John did well with his Ferrari’s mid-pack finish in Sunday race that led to the afternoon break in the CSRG’s seven race groups. Then, just a little over an hour later, it was time for John’s second and last race of the day—taking the Devin to do battle in the “Group C” bunch that included Terry Gough’s pre-race favorite Corvette.

Goodman Racing mechanic Mike Collins was busy getting John's one-eyed Devin SS ready for the Group C race.  William Edgar Photo
Goodman Racing mechanic Mike Collins was busy getting John's one-eyed Devin SS ready for the Group C race. William Edgar Photo
The 327 cid V8 Corvette engine in John Goodman's Devin SS with its 4-barrel Holley makes 500 bhp. William Edgar Photo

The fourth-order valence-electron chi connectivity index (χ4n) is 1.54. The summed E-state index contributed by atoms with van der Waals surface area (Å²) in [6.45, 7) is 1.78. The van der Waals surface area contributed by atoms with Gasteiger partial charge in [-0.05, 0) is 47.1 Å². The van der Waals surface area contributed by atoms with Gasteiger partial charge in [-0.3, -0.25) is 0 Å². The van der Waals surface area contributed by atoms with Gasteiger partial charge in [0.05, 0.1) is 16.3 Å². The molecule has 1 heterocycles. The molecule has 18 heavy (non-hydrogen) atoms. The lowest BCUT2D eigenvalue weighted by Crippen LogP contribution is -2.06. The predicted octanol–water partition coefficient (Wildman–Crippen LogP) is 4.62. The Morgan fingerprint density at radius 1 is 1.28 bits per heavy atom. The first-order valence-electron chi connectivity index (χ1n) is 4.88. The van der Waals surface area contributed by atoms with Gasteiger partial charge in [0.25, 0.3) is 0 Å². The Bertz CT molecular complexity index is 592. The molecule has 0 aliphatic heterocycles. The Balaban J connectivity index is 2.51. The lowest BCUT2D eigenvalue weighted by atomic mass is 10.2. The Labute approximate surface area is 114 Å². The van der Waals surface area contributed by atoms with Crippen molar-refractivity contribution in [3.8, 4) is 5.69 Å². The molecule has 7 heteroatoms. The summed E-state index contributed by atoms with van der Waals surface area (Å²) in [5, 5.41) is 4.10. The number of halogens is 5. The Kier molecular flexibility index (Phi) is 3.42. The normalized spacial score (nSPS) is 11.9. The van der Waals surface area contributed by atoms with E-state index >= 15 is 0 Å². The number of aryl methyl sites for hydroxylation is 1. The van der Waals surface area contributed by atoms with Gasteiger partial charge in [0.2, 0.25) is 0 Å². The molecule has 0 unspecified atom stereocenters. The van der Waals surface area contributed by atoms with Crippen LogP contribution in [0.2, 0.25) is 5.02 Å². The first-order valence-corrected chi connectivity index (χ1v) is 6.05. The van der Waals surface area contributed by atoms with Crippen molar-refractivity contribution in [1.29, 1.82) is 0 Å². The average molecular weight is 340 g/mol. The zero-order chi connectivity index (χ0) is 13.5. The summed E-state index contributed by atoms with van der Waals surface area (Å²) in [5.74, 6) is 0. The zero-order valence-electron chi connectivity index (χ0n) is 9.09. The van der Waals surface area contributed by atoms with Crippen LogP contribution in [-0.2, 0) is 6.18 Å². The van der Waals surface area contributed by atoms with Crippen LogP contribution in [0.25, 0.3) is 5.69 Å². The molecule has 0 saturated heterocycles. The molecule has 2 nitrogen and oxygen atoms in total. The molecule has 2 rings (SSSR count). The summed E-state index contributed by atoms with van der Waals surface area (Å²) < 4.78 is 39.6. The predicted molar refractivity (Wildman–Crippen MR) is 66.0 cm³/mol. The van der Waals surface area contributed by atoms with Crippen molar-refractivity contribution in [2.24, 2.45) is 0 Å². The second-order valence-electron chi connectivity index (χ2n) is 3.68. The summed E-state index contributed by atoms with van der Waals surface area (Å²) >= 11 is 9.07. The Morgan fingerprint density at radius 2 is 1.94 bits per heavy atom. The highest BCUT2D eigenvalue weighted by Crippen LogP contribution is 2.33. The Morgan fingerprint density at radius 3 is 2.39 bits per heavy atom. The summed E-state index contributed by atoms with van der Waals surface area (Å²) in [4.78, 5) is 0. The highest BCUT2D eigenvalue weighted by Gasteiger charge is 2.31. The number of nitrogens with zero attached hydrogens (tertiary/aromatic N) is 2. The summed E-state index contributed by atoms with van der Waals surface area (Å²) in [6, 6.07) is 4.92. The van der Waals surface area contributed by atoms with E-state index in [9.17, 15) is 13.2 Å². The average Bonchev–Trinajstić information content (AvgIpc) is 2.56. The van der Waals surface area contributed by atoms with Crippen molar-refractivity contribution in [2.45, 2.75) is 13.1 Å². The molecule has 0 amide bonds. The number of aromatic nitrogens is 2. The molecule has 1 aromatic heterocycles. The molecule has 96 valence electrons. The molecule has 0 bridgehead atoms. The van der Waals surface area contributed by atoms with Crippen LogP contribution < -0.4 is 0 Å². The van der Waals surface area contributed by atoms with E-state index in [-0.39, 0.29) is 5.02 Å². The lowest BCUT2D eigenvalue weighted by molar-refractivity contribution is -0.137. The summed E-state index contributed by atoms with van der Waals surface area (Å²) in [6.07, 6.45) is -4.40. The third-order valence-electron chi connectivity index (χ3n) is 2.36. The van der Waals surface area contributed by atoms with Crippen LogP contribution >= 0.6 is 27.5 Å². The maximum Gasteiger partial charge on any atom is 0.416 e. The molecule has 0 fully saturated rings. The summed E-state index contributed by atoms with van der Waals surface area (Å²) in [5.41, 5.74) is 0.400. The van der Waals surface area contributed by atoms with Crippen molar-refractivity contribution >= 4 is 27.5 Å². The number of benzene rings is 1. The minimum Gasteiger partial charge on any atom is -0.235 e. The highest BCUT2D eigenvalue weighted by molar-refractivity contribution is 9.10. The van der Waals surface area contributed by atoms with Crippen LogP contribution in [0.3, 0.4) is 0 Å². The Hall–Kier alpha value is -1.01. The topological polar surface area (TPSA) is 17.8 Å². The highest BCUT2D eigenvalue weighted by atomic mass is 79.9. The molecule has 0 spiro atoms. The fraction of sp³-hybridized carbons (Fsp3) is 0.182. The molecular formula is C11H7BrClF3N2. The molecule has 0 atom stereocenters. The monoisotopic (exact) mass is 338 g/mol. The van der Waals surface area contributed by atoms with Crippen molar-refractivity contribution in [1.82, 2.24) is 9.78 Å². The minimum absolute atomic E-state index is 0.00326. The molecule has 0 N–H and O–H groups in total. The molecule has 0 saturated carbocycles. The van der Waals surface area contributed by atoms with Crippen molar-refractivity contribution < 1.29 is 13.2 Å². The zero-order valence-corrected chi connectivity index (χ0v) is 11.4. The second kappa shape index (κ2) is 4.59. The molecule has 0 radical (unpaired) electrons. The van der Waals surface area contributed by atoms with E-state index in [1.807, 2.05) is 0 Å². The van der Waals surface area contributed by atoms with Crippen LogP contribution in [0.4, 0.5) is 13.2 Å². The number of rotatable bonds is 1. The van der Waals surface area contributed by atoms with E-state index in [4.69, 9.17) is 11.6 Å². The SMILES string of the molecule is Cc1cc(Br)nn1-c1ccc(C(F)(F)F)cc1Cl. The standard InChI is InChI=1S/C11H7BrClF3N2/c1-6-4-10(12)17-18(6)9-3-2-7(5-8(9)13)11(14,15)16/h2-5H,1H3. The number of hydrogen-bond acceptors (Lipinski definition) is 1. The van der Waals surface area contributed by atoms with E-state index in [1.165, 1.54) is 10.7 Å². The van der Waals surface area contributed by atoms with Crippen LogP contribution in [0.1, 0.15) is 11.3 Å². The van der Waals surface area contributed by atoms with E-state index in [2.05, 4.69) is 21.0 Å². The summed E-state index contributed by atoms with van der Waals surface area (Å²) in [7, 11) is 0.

The 327 cid V8 Corvette engine in John Goodman's Devin SS with its 4-barrel Holley makes 500 bhp. William Edgar Photo

John’s Devin SS, as far as Mike Collins and Walter Gerber could speculate, was going to be OK for the Sunday “Group C” race. The SS’s oil issue had been addressed, the engine was sound and strong, and on went new Avon rubber fitted to the car’s Minilite aluminum wheels, a departure from the Devin’s original spokes and switch some purist find inappropriate.

Before his Group C race, new Avon rubber went on John Goodman's Devin SS.  William Edgar Photo
Before his Group C race, new Avon rubber went on John Goodman's Devin SS. William Edgar Photo
On the race start grid, John Goodman hoped that all would stay well with his Devin SS.  William Edgar Photo
On the race start grid, John Goodman hoped that all would stay well with his Devin SS. William Edgar Photo
A classic sight from late 1950s racing, John Goodman's Devin SS was loud and fast as the Group C race got underway.  William Edgar Photo